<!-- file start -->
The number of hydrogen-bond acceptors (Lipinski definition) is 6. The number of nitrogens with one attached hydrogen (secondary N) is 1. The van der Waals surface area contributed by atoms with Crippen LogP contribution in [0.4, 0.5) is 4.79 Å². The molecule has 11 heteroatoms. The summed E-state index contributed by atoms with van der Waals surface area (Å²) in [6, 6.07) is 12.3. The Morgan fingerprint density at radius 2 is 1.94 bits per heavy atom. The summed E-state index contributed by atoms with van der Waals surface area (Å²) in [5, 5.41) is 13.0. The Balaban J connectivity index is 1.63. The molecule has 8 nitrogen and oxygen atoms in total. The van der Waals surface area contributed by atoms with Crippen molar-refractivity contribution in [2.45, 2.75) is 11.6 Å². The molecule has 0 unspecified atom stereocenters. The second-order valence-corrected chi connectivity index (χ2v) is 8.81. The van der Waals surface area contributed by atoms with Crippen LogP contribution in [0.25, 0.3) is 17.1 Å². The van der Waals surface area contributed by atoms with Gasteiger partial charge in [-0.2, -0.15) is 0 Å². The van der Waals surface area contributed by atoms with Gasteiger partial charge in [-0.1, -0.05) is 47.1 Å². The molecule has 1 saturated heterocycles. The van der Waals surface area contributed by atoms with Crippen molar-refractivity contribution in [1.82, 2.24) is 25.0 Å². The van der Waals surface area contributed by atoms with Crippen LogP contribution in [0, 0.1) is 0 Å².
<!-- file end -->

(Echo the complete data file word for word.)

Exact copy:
The number of hydrogen-bond acceptors (Lipinski definition) is 6. The number of nitrogens with one attached hydrogen (secondary N) is 1. The van der Waals surface area contributed by atoms with Crippen LogP contribution in [0.4, 0.5) is 4.79 Å². The molecule has 11 heteroatoms. The summed E-state index contributed by atoms with van der Waals surface area (Å²) in [6, 6.07) is 12.3. The Morgan fingerprint density at radius 2 is 1.94 bits per heavy atom. The summed E-state index contributed by atoms with van der Waals surface area (Å²) in [5, 5.41) is 13.0. The Balaban J connectivity index is 1.63. The molecule has 8 nitrogen and oxygen atoms in total. The van der Waals surface area contributed by atoms with Crippen molar-refractivity contribution in [2.45, 2.75) is 11.6 Å². The molecule has 0 unspecified atom stereocenters. The second-order valence-corrected chi connectivity index (χ2v) is 8.81. The van der Waals surface area contributed by atoms with Crippen LogP contribution in [0.25, 0.3) is 17.1 Å². The van der Waals surface area contributed by atoms with Gasteiger partial charge in [-0.2, -0.15) is 0 Å². The van der Waals surface area contributed by atoms with Gasteiger partial charge in [-0.1, -0.05) is 47.1 Å². The molecule has 1 saturated heterocycles. The van der Waals surface area contributed by atoms with Crippen molar-refractivity contribution in [1.82, 2.24) is 25.0 Å². The van der Waals surface area contributed by atoms with Crippen LogP contribution in [0, 0.1) is 0 Å².